TAW August 2012

..

Appendix
Relation of Eurocode to mainstream format
The EN normalised form of the spectrum (EN Exp. B2) differs from the Harris~von
Karman for that is more familiar to wind engineers (the ESDU Data Items are widely
accepted), but gives similar values in the region of fundamental frequencies of tall
buildings 0.5<fL<3. More controversial is the integral scale parameter L; other
authorities (e.g. ESDU) suggest a greater sensitivity to terrain roughness, with larger
values for 'town'. This would reduce the.narrow~band response in this terrain.

The analogous scaling parameter for the resonant frequency component (~spectral
integral scale Ln) that expresses the spatial correlation of the resonant excitation is
also widely argued. It is commonly expressed as Lu=vn/Cn, in which C is a numerical
constant; typically 4<C<10. The normalised cospectrum P,.(n) (say) is a function of
the separation A. between any two points under consideration, and Ln=JP,.(n)dn (limits
0 to oo). It wiU be seen that if~ can be approximated as an exponential decay
function exp(~CnN'vm), this gives Ln=va/Cn as above. This has led many to view C as
the 'exponential decay constant'; exponential decay is not magic, but the numerical
value of C is central to practical evaluation of dynamic response.

For wind speeds in fre~stream well above the ground, there is theoretical basis for
C=8.9. On encounter of an obstacle such as a building. a gust 'spreads out', giving
C=4.5 to 6.0 for pressures on the upwind face. The form of the algebraic expression
B7 matches the ailalytic solution for a uniformly~weighted load effect with the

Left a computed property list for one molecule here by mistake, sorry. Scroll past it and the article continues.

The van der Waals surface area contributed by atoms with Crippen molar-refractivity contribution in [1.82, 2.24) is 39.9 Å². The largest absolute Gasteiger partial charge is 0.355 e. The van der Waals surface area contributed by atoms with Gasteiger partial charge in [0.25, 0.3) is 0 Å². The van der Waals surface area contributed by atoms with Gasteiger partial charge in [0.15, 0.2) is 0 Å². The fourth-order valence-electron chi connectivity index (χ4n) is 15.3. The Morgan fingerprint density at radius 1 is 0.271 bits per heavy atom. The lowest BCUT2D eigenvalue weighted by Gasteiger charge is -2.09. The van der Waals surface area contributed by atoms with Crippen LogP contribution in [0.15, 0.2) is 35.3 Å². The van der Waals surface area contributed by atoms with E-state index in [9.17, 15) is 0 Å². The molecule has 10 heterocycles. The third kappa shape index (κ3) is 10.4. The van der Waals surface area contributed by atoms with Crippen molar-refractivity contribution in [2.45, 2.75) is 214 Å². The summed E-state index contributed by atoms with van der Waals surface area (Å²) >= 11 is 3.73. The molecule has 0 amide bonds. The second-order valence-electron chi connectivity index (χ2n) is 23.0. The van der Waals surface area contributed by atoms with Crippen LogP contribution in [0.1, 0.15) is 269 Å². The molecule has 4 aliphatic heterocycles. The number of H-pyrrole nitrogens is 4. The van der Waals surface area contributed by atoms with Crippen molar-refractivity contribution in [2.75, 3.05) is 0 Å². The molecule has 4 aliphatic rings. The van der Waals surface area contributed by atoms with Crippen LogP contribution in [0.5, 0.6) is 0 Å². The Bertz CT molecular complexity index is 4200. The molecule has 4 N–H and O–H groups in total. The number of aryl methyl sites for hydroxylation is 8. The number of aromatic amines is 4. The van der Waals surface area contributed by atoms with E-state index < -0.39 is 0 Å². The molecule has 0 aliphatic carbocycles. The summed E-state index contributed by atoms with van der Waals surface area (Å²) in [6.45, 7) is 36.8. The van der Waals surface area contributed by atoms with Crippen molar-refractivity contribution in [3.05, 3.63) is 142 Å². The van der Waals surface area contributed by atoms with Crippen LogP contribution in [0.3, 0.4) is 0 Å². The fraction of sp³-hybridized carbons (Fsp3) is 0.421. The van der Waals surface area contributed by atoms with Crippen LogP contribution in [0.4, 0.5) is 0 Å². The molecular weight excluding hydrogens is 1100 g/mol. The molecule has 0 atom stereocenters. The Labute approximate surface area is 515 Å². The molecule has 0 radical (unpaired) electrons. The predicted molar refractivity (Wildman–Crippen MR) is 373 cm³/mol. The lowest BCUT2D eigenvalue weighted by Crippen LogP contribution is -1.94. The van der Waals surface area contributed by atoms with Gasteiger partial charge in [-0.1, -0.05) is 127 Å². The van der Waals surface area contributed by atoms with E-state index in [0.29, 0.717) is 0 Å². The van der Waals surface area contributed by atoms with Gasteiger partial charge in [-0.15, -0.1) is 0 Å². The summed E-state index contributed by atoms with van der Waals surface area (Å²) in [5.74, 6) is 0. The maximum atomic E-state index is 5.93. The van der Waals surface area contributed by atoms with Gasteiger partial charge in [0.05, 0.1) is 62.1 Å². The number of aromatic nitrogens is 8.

substitution l}b=h/2Ln (and B8likewise, for b). As noted earlier, the EN formulation
can be written TJb=h/(vn/4.6ni), which would imply Ln=vn/9.2n~, or C=9.2.
As a larger value of C implies smaller Ln and thus reduced gust correlation, this is
potentially non~conservative. The discrepancy would be larger in the~ of load
effect weighted in accordance with a likely mode shape function. The potential
compensating factor is that the force coefficient cr includes the loading on the rear
(downwind) face, which will be less responsive to the incoming gusts, but this has not
been widely reviewed; caution is advised!

References
Wyatt, in AJ. Kappos (Ed.) Dynamic Loading and Design of Structures (Spon, 2002)
para 3.1, also in Wind Engineering in the eighties (CIRIA London 1980).
Dyrbye & Hansen, Wind Loads on Structures (Wiley, 1997) Chapter 6.
Wind Structure; Characteristics of atmospheric turbulence . . . single point data, . ..
ESDU Data Item 85020 RevE 1990, ESDU International London 1990.
''
Characteristics of atmospheric turb'e ...variations in space and time.
ESDU Data Item 86010, idem, 1986
The original Davenport papers are also highly illuminating. Proc. ICE, 1961 19 (Aug),
Proc. ICE 1986, 23 (Nov), 1964 28 (June)

BLWTL BENCHMARK CRITERIA

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1: OFFICE OCCUPANCY
2: RESmENnALOCCUPANCY

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NBCC RECOMMENDAnONS